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A week or so till Christmas and you have no gifts? Here's help

By Mary Beth MartinSpecial to The Christian Science Monitor / November 13, 1984



How anyone can get enthusiastic about making clever little Christmas gifts in the middle of August has always puzzled me. But when, at most, there are 10 days left before the Big Day, then I can become creative.

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Although there are many people who plan for holiday baking, my ideas are for those who haven't done so.

Here are nine last-minute projects that require a minimum of ingredients and possibly one trip to the grocery store.

Sometimes finding containers in which to present these creations can be a problem, so it helps to be imaginative about that, too.

Sturdy disposable-type plastic plates are useful for packaging candies, cookies, and similar foods and can be easily decorated with a doily and a sprig of holly. If you have no doily, cut a round of aluminum foil and scallop or notch the edges.

Secure packages in plastic wrap for freshness, then add a decorative wrapping with colored paper and a big bow.

For packaging nuts, herb blends, or scented vinegars, recycle appropriate bottles, jars, and cans.

Make labels with paper and glue. It's easy to dress up jar lids with a circle of fabric held in place over the lid with a rubber band. Add a ribbon and bow. That's just how it's done in those fancy gourmet shops.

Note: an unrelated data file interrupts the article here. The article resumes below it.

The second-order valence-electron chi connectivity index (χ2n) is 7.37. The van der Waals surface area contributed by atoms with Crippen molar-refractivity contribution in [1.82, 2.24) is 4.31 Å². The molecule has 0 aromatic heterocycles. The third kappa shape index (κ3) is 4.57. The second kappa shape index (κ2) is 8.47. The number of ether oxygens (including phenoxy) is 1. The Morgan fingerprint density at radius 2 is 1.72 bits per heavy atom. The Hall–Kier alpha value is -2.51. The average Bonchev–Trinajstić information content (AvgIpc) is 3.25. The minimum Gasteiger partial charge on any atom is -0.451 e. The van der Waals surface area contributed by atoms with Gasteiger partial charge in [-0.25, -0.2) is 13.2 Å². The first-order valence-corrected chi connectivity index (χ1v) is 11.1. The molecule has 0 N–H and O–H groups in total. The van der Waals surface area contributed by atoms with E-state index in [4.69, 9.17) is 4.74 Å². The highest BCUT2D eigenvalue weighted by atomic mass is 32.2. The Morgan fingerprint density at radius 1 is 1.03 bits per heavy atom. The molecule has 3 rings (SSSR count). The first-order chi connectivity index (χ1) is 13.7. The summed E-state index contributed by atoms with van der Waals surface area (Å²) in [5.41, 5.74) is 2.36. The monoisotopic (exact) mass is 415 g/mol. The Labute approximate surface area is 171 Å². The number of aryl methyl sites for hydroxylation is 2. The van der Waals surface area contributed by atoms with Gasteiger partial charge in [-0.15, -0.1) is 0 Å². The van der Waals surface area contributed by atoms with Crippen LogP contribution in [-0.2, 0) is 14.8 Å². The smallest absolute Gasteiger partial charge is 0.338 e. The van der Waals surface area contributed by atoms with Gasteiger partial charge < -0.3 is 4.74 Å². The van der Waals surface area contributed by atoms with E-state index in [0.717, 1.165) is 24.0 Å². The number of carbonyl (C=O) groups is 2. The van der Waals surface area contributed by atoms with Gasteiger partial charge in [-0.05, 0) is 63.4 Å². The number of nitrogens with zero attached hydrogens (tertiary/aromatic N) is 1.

Chocolate truffles pack more elegance per pound than any other candy. For all their bittersweet glamour, they are easy to make. French Chocolate Truffles 8 ounces bittersweet chocolate 3 ounces butter 3 egg yolks 1 teaspoon vanilla or other flavoring Unsweetened cocoa powder

Melt chocolate and butter together over low heat. Beat egg yolks in small cup , then gradually beat into melted chocolate. Add flavoring of your choice, listed below. Let mixture cool until firm enough to hold its shape.

Dust hands with cocoa and form chocolate into irregular balls about the size of a walnut. Dust with more cocoa.

Arrange truffles in fluted paper candy cups or on doily. Store covered and refrigerated so truffles do not dry out. Or they may be frozen.

Flavor variations: For mint truffles, add 1/2 teaspoon mint extract. Or add finely chopped nuts, shredded coconut, chopped raisins, chopped dates, chopped dried apricots, grated orange peel, candied ginger, or diced candied chestnuts. Bengal Curry Blend

Cooks welcome this fragrant gift. Pack in a small jar.

Grind together in a blender or coffee grinder: 1/3 cup whole coriander seeds, 1/2 cup whole cumin seeds, 1/3 cup whole black peppercorns, 3 three-inch sticks of cinnamon, seeds from 30 cardamom pods, 2 tablespoons powdered ginger, 2 tablespoons turmeric powder, and 6 whole cloves. Makes approximately 1 1/4 cups. Herbal Bouquet Garni

A delicious addition to soups, stews, and broths. Fill a small basket with packets of this instant seasoning for your favorite chef.

Make a mixture of 1/2 cup dried parsley, 4 tablespoons thyme leaves, 4 tablespoons marjoram leaves, 10 crumbled bay leaves, and 4 tablespoons dried celery flakes.

Tie 2 teaspoons of mixture into packets made from several layers of cheesecloth.

Drop a bundle into soup or stew as seasoning. Remove before serving. Raspberry Vinegar

Here's the latest gourmet vinegar for salads and sauces:

Empty two 12-ounce packages of unsweetened frozen raspberries and 1/2 cup sugar into a one-gallon glass, plastic, or stainless steel container. Pour in 2 quarts white distilled vinegar. Cover and let stand at least 24 hours. Strain and bottle.

Include the recipe on a card with the gift. Raspberry Vinaigrette 1/2 cup salad oil 1/2 cup raspberry vinegar Salt and pepper to taste 4 tablespoons sour cream

Combine ingredients (using preceding vinegar recipe) and shake well.

Serve with green salads or fruit salads.